By Lobsang Tenchoe
DHARAMSALA May 09: A total of 5,500 Ancient Tibetan Tangka (Coins) which are believed to be at least 200 years old were discovered from a monastery at the base of Mount Everest in Tibet, reported the official Xinhua news agency May 06.
The round coins with floral patterns weighing 26.6kg was accidently discovered by the workers when they dug a hole at Rongpo Monastery at Dingri County on April 27 while renovating the monastery.
The head of the Dingri County, Wang Kun upon reading the inscriptions on the coins identified them to be at least 200 years old, dating back to the 18th century Gaden Phodrang (Tibetan Government) period in Tibet, reported China Daily on its website.
China credited the coin discovery to the Chinese central government’s minister to Tibet who oversaw the creation of the first batch of standard coins in 1792, an expert on coin studies with the People’s Bank of China has reportedly told Xinhua.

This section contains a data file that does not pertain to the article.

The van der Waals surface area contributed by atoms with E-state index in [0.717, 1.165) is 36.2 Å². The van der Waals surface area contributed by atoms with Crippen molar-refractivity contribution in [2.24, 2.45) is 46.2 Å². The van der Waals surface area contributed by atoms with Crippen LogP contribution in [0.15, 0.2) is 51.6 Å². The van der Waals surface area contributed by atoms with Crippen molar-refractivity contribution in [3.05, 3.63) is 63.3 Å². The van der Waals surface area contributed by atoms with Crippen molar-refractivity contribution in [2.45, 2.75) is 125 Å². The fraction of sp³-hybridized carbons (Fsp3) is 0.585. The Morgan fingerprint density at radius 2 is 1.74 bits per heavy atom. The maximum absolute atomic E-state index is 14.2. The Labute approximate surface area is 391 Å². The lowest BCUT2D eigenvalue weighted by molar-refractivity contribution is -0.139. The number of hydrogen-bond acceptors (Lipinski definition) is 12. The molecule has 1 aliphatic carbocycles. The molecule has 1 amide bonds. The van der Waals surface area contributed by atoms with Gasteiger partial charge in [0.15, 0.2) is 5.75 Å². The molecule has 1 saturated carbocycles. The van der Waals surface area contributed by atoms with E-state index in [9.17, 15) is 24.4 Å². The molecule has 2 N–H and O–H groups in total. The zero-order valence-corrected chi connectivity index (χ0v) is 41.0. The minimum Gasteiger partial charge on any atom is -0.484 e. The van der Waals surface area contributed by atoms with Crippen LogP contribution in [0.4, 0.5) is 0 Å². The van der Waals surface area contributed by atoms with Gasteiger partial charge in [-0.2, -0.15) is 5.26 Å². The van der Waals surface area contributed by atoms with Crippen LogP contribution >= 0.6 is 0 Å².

The claim seems to have been a misinterpreted fact because in 1792 the first mass-produced silver coins were created jointly by Tibetan and Chinese authority and the coins bore both Tibetan and Chinese inscriptions. These coins were later replaced by the coins bearing only Tibetan inscriptions.
Even before that, silver coins supplied by Nepal were being extensively used in the 17th century. In 1763/64 and 1785 the first silver coins were struck in Tibet. In 1840 Tibetan coins were issued under Tibetan authority, and those coins continued to be made until 1954, with only two short interruptions when Sino-Tibetan coins were issued.
From 1955 to 1959 no more Tibetan coins were created although banknotes were still being printed and by 1959 after the Chinese invasion, all of the money was gradually replaced with Chinese Yuan.